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Dysport (abobotulinumtoxinA) Gets FDA Approval for Lower Limb Spasticity

June 19, 2017
New approval will help adults who develop spasticity from stroke, traumatic brain injury, spinal cord injury, multiple sclerosis, and cerebral palsy.

The FDA has approved Dysport (abobotulinumtoxin A) IV for the treatment of spasticity in adults. Dysport, manufactured by Ipsen Biopharmaceuticals, previously was approved for the management of adults with cervical dystonia and for lower limb spasticity in pediatric patients 2 years of age and older.

According to a press release from the company, the approval of Dysport was based on its Biologics License Application in lower limb spasticity.1 In a Phase 3 trial, 381 adult patients were randomized to recieve Dysport 1,000 Units (n=125), Dysport 1,500 Units (n=128), or placebo (n=128) injected intramuscularly into the gastrocnemius-soleus muscle complex located in the calf. Some of the lower limb muscles injected during the study included: tibialis posterior, flexor digitorum longus, and/or flexor hallucis longus.

Patients who suffer a stroke often develop spasticity. The approval of Dysport provides another option for the treatment of spasticity in post-stroke patients.

Patients who received Dysport after having a stroke or traumatic brain injury demonstrated "improvement in muscle tone at the ankle joint, measured by the mean change from baseline on the Modified Ashworth Scale (MAS). There was improvement in both the mean change from baseline in MAS score at the ankle joint at Week 4 (MAS treatment difference vs. placebo were: -0.5 for placebo, -0.6 for Dysport 1000 Units (NS6), and -0.8 for Dysport 1500 Units (P<0.05). The duration of response was between 12 and 16 weeks. In this study, some patients experienced a longer duration of response (approximately 20 weeks)," reported the company.

In adults, approximately 1 in 3 stroke patients, 1 in 3 patients with spinal cord injury, 1 in 6 patients with traumatic brain injury, and 2 in 3 patients with multiple sclerosis will develop lower limb spasticity.2,3

Adverse Events

The most common adverse reactions in adults for Dysport 1,000 Units, Dysport 1,500 Units, and placebo, respectively, were: falls (9%, 6%, 3%), muscular weakness (2%,7%, 3%), pain in extremity (6%, 6%, 2%). Muscular weakness was reported more frequently in women (10%) treated with 1,500 Units of Dysport compared to men (5%).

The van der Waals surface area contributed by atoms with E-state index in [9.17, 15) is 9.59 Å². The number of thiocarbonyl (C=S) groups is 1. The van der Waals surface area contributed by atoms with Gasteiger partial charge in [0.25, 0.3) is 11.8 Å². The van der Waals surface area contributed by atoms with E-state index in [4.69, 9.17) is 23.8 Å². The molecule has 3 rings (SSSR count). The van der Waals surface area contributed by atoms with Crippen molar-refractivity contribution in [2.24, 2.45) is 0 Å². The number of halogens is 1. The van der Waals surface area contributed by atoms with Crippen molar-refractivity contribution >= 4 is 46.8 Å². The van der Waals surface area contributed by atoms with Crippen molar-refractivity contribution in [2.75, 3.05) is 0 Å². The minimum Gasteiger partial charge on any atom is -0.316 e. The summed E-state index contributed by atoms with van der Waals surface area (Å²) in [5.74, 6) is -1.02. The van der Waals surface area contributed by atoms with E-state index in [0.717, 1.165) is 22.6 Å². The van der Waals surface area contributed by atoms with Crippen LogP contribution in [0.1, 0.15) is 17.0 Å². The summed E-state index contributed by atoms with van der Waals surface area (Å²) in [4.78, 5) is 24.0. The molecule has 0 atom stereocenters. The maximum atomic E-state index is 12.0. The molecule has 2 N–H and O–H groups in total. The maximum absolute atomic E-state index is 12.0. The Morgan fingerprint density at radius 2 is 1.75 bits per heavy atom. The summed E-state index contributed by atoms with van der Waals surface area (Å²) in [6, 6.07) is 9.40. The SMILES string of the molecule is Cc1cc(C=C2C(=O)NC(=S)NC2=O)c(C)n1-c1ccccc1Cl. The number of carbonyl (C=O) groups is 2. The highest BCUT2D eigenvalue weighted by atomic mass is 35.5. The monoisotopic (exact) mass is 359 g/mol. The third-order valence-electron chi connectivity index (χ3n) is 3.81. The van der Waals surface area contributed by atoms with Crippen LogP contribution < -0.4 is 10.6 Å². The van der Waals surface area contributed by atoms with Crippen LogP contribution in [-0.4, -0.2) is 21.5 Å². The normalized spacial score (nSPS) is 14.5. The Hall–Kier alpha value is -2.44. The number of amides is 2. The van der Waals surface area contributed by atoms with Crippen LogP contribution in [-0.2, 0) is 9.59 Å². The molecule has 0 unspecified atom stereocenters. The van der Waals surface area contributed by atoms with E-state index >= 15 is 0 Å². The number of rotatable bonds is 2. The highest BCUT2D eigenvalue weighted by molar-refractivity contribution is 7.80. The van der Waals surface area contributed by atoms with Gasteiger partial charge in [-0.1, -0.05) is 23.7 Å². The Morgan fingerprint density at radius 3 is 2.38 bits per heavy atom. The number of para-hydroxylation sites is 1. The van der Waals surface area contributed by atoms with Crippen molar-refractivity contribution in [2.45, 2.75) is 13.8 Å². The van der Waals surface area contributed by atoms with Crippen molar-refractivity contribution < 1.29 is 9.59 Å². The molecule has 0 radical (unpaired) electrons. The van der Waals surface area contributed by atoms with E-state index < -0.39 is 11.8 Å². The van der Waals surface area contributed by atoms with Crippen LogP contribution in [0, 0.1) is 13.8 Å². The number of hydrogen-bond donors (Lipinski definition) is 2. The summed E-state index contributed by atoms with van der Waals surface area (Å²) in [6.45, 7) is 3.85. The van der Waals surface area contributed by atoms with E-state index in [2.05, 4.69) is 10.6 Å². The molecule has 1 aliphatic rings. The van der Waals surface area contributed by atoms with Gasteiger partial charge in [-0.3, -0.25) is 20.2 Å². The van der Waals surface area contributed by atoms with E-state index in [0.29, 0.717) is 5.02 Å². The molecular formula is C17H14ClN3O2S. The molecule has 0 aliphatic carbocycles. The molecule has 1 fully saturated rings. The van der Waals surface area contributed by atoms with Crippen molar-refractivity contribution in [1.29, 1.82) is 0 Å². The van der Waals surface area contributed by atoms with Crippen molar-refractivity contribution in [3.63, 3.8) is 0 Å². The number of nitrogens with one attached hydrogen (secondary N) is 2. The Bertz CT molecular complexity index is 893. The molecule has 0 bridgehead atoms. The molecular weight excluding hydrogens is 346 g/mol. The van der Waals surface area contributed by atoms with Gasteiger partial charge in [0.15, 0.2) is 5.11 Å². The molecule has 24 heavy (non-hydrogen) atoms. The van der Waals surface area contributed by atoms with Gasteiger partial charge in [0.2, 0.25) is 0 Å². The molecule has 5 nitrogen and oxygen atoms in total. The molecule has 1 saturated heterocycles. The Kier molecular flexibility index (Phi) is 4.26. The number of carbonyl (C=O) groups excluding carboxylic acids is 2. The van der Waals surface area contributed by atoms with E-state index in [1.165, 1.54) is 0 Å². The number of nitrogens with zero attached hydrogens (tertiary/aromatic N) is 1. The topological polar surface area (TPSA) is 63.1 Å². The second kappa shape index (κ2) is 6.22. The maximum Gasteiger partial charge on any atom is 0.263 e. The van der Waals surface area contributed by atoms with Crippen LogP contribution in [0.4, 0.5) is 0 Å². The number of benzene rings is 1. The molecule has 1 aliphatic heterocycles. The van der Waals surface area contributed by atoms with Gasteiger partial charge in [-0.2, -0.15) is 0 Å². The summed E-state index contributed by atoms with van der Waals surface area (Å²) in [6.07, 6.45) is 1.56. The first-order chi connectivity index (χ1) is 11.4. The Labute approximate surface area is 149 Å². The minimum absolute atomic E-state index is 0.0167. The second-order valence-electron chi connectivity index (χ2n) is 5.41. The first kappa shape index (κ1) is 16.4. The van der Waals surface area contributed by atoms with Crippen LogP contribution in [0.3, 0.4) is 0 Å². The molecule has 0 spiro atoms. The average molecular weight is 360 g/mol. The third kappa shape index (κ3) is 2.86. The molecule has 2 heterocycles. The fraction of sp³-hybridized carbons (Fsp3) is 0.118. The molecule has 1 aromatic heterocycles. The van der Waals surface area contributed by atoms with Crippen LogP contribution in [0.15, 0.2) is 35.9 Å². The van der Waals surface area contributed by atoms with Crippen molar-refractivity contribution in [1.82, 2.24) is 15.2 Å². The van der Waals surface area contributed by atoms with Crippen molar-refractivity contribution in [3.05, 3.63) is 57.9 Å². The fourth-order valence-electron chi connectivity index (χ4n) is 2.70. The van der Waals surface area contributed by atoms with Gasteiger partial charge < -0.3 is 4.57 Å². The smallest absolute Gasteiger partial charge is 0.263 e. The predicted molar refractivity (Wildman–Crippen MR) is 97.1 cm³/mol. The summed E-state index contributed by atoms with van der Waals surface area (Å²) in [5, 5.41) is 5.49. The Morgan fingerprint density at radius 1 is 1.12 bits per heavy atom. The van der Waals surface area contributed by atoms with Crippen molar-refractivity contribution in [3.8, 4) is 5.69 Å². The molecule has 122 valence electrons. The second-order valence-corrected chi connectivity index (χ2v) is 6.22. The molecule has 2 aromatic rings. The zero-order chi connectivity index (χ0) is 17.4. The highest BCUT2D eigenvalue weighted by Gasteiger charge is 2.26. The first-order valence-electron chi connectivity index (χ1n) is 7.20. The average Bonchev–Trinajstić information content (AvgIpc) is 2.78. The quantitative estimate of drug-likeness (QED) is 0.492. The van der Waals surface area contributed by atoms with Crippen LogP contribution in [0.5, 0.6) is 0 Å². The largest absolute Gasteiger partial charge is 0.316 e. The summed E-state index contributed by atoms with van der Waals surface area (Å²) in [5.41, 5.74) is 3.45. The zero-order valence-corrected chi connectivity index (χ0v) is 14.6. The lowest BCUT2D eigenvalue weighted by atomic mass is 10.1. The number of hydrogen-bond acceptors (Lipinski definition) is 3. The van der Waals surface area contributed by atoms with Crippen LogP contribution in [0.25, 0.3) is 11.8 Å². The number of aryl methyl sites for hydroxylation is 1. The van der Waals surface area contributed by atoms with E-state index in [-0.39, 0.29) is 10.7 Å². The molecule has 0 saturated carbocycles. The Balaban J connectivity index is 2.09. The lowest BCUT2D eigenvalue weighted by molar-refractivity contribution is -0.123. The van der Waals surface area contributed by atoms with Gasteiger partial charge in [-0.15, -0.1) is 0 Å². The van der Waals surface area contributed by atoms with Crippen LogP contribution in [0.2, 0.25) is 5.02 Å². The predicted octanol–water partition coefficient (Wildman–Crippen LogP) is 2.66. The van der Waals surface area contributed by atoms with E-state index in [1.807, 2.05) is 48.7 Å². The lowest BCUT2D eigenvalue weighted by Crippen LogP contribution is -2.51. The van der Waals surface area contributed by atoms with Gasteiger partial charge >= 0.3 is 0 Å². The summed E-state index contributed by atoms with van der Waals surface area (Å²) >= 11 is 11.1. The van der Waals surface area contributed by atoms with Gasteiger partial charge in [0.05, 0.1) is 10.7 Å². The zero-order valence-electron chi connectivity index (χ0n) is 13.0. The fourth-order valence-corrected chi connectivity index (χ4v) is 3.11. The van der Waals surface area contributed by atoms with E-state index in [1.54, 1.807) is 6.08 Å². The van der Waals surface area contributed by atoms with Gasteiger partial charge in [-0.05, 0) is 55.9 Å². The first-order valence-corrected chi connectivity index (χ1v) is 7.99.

Dysport and all botulinum toxin products have a Boxed Warning, which states that the effects of the botulinum toxin may spread from the area of injection to other areas of the body, causing symptoms similar to those of botulism. Those symptoms include swallowing and breathing difficulties that can be life-threatening. "Dysport is contraindicated in patients with known hypersensitivity to any botulinum toxin preparation or to any of the components; or in the presence of infection at the proposed injection site(s); or in patients known to be allergic to cow’s milk protein. The potency Units of Dysport are specific to the preparation and assay method utilized. They are not interchangeable with other preparations of botulinum toxin products."1

About Dysport

According to Ipsen, Dysport is an injectable form of botulinum toxin type A (BoNT-A), which is isolated and purified from Clostridium bacteria producing BoNT-A. It is supplied as a lyophilized powder.

“Dysport is currently the only botulinum toxin approved by the FDA for the treatment of spasticity in adults in upper and lower limbs and also for the treatment of lower limb spasticity in children ages two and older,” said Cynthia Schwalm, president of North America Commercial Operations, Ipsen. “We are proud that Dysport is now available to support an additional population of patients— including those adults managing their spasticity associated with stroke, brain injury, spinal cord injury, multiple sclerosis, or cerebral palsy—and that Ipsen is able to provide comprehensive support offerings, including the IPSEN CARES patient assistance program and the C.L.I.M.B. injector training platform for healthcare providers.”

 

Last updated on: June 19, 2017
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